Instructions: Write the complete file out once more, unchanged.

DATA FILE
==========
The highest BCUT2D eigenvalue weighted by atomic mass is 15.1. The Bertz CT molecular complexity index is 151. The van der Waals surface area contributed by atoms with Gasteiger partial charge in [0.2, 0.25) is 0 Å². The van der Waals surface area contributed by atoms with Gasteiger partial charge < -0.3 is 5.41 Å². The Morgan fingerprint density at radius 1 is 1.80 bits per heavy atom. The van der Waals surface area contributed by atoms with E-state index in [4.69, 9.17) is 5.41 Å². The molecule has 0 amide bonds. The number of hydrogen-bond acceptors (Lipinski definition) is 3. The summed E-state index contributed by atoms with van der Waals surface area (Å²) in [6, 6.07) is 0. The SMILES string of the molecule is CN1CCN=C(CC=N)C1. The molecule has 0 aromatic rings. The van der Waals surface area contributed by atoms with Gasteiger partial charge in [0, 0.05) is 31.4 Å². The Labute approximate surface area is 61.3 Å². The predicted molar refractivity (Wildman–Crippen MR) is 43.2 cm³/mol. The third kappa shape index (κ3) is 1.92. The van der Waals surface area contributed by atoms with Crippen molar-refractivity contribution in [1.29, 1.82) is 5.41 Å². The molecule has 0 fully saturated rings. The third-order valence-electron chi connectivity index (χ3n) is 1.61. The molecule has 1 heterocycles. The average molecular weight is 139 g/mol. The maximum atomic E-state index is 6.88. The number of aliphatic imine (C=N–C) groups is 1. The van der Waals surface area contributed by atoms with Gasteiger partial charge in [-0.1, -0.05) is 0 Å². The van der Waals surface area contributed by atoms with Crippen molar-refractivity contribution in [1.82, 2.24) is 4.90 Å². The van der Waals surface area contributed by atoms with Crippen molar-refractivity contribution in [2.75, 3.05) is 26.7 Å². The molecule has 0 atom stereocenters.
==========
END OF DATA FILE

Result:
The highest BCUT2D eigenvalue weighted by atomic mass is 15.1. The Bertz CT molecular complexity index is 151. The van der Waals surface area contributed by atoms with Gasteiger partial charge in [0.2, 0.25) is 0 Å². The van der Waals surface area contributed by atoms with Gasteiger partial charge < -0.3 is 5.41 Å². The Morgan fingerprint density at radius 1 is 1.80 bits per heavy atom. The van der Waals surface area contributed by atoms with E-state index in [4.69, 9.17) is 5.41 Å². The molecule has 0 amide bonds. The number of hydrogen-bond acceptors (Lipinski definition) is 3. The summed E-state index contributed by atoms with van der Waals surface area (Å²) in [6, 6.07) is 0. The SMILES string of the molecule is CN1CCN=C(CC=N)C1. The molecule has 0 aromatic rings. The van der Waals surface area contributed by atoms with Gasteiger partial charge in [0, 0.05) is 31.4 Å². The Labute approximate surface area is 61.3 Å². The predicted molar refractivity (Wildman–Crippen MR) is 43.2 cm³/mol. The third kappa shape index (κ3) is 1.92. The van der Waals surface area contributed by atoms with Crippen molar-refractivity contribution in [1.29, 1.82) is 5.41 Å². The molecule has 0 fully saturated rings. The third-order valence-electron chi connectivity index (χ3n) is 1.61. The molecule has 1 heterocycles. The average molecular weight is 139 g/mol. The maximum atomic E-state index is 6.88. The number of aliphatic imine (C=N–C) groups is 1. The van der Waals surface area contributed by atoms with Gasteiger partial charge in [-0.1, -0.05) is 0 Å². The van der Waals surface area contributed by atoms with Crippen molar-refractivity contribution in [1.82, 2.24) is 4.90 Å². The van der Waals surface area contributed by atoms with Crippen molar-refractivity contribution in [2.75, 3.05) is 26.7 Å². The molecule has 0 atom stereocenters.